Sunday, March 28, 2010

On innovation by Indian IT firms - comment to TechCrunch

There was a TechCrunch post about workforce education where the author claimed that India does it better. I posted a long comment which is posted below. The main point is that India has a lot to learn from America on playing in the right part of the value chain. Training people to be better cogs in a wheel will get India nowhere (fast or slow).

You need to read the original post first.

Here's my comment:


IMO there’s a huge fundamental flaw in your analysis. Firstly, I do agree that companies train less now and expect people to produce immediately. That’s simply reality globally – and the reason Indian companies train a lot up front is often because most new hires are unable to produce much (any?) without such training.

But that’s not the main issue I have with your analysis. You write:

“Additionally, the Indian R&D industry has been moving into the higher realms of innovation. In the aerospace industry, Indian companies are designing the interiors of luxury jets, in-flight entertainment systems, collision-control / navigation-control systems, fuel-inverting controls, and other key components of jetliners for American and European corporations.”

Well the R&D industry may be moving into “higher realms of innovation” but *whose* problems are they solving? Did they think of those problems and say they’re going to find a solution? As you yourself said they’re doing it “for American and European corporations.”

Therein lies the rub. All they’re offering is low cost paid labor. They are not scratching an itch they have. They are not innovating – they are simply delivering value to someone else in raw form so that they can refine it and make the real money.

That is what we in old colonial countries do so well – take our raw material and export it so that someone else can refine it and send it back as value added products for us (and the rest of the world to consume). I don’t need to tell you where the real value lies in that chain.

All you’ve described is that Indian now not only answer phones and transcribe documents (essentially low skill labor) but that they also solve hard analytical problems and do lab research for “American and European corporations”.

That is not innovation – that is just slave labor. Yes that’s right – to me that is simply selling bodies at whatever margin the Indian bosses can make something at.

Of the areas you mentioned, how many Indian brands exist in the world? How many products have Indians thought of and take it all the way to market in the west? Until India starts doing that, there’s nothing for America to learn from India. Right now, there’s TONS for India to learn from America.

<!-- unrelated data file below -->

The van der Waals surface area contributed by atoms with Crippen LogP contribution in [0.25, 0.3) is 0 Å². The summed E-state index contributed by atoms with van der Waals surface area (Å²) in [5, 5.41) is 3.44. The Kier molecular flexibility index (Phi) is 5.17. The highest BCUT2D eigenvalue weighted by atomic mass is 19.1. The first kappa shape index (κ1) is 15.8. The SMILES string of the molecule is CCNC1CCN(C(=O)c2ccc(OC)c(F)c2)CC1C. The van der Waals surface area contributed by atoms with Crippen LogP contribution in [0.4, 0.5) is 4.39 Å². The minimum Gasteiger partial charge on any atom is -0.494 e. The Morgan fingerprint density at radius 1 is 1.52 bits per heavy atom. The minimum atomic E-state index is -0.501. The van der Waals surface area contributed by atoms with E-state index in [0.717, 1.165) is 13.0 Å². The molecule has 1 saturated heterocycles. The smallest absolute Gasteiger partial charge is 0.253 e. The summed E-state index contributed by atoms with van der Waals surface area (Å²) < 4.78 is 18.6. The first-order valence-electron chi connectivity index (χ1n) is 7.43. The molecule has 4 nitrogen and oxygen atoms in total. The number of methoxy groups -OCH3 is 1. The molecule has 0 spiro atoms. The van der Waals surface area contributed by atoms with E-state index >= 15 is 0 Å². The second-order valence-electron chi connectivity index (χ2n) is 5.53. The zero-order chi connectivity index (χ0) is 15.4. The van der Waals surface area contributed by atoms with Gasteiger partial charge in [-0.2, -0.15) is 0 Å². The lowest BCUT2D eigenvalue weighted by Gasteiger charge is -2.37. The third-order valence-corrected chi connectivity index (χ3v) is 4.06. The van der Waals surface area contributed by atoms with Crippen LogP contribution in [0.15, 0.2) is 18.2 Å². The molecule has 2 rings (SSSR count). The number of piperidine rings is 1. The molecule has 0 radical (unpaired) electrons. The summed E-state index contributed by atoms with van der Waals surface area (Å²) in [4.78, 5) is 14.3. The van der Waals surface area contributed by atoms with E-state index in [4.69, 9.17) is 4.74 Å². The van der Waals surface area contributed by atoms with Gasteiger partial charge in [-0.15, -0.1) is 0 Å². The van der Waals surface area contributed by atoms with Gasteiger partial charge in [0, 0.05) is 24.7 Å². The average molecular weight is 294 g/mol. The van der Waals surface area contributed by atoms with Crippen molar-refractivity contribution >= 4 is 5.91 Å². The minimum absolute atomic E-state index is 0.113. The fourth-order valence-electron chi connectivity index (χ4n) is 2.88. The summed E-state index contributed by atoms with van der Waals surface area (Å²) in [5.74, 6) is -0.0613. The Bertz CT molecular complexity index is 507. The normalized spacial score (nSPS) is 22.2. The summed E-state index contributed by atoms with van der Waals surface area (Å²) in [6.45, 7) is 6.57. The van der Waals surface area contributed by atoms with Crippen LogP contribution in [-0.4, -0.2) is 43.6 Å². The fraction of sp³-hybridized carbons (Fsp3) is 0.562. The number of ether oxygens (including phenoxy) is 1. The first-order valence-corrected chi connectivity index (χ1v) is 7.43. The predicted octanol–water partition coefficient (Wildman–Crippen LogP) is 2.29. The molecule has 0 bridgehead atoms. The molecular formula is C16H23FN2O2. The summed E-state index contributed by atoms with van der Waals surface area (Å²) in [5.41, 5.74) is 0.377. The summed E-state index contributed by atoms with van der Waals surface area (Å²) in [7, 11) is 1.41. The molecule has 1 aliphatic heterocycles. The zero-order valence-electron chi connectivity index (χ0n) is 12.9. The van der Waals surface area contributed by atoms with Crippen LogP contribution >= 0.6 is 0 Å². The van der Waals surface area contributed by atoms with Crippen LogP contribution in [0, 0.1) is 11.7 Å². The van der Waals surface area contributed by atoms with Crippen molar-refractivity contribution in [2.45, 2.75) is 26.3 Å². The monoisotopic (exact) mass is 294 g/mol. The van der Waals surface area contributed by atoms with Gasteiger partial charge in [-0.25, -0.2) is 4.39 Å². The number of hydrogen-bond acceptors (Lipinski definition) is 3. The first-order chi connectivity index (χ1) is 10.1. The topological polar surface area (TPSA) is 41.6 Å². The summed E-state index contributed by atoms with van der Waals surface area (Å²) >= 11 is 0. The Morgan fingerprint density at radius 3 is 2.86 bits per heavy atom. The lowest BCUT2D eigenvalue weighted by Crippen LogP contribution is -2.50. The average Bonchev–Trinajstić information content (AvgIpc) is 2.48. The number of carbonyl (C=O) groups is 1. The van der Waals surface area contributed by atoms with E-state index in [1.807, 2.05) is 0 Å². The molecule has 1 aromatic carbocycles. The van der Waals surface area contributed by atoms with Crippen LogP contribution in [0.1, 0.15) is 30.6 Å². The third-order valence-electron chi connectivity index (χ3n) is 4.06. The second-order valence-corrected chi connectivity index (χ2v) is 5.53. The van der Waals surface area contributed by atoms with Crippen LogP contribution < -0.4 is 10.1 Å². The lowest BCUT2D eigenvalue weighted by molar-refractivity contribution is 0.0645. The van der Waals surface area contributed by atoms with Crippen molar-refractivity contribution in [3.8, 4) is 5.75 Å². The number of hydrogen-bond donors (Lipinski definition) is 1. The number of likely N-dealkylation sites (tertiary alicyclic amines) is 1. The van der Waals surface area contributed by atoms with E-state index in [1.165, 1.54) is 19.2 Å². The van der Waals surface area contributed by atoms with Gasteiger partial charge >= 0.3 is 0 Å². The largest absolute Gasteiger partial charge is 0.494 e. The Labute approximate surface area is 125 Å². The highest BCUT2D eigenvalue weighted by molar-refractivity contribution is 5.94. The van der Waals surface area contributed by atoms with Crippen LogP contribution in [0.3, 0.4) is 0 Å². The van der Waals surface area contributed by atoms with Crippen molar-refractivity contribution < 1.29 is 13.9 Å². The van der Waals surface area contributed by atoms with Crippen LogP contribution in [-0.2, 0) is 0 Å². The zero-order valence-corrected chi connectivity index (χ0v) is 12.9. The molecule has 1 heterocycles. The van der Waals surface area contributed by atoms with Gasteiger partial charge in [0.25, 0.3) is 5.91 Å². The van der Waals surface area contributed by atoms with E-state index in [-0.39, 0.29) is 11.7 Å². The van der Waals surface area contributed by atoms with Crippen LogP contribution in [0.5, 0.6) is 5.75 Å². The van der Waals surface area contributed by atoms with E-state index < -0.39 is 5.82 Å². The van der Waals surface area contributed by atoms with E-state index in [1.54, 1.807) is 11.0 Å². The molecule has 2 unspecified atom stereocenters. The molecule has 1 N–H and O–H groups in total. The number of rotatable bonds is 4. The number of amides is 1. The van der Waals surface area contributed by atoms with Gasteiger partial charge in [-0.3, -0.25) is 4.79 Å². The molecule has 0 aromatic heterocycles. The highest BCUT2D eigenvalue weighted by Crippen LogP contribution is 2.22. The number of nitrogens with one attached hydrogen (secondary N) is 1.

India needs to stop selling its people and start finding problems and opportunities and start addressing them and competing globally with innovative products and services. That is the beauty of the US – that there are always new entrepreneurs who pop up with brilliant new ideas who go on to challenge & change the world. With every 100 of those there is one winner. If you don’t have hundreds popping up every year, the winners won’t be there. Of course there are a few exceptions in India but those numbers won’t be enough to really become a global player in the innovation driven IT world. (I know nothing about other industries so I am not going to comment.)

The real problem is that the Indian bosses are happy with their 30% margin. They’re happy because they can make billions more by hiring a few million more Indians to scale up. Ah but have you done a study of per-employee revenue generated by Indian BPO & services companies vs. major IT companies? My understanding is that its in the range of $30k/year. IBM does about $250k/year ($100B by 400k employees), Microsoft about $500k/year ($60b by about 120k employees) and Google about $1m/year ($20B by 20k employees). Do you think that doing R&D for “American & European corporations” will ever get Indian companies to the Google levels? Not a chance.

I’m a Sri Lankan who lived in the US for 16 years and returned home 8 years ago. In WSO2, the company I started with Paul Fremantle, we don’t treat our Sri Lankan team as “cheap labor”. They are part and parcel of the innovation engine we have created. In fact, they *are* the innovation engine we have created. We are now the only truly 100% open source alternative enterprise middleware platform to IBM, Oracle & Tibco. And a lot of the innovation came from young kids in Sri Lanka. We’re about to launch our entire middleware platform as a “Platform as a Service” offering – totally out innovating and going ahead of everyone.

Pretty much the only difference between us and a bunch of Indians in some Indian company is the mindset we bring to the table. We don’t view anything as “someone else will define the problem and we have to solve it”. Rather we look at it as “how do we do MUCH better than IBM/Oracle/Tibco and all the little guys out there”. We encourage and support people in thinking disruptively. We teach each other. We listen to the world. We reward risk taking. We give the freedom to work and think in a way that enables innovation.

With all due respect Vivek, you and other business school types are doing Indians a huge disservice when you tell them “bat on” with what’s going on. If India wakes up and starts challenging the world with innovation that originates from India then there will be something to talk about. Telling the world that India has cheap labor from low skills to PhDs is something I’d personally be ashamed to talk about rather than be proud of.

Sanjiva Weerawarana, Ph.D.
Founder, Chairman & CEO; WSO2, Inc.
Founder, Director & Chief Scientist; Lanka Software Foundation
Member; Apache Software Foundation
Director; Sahana Software Foundation
Visiting Lecturer; University of Moratuwa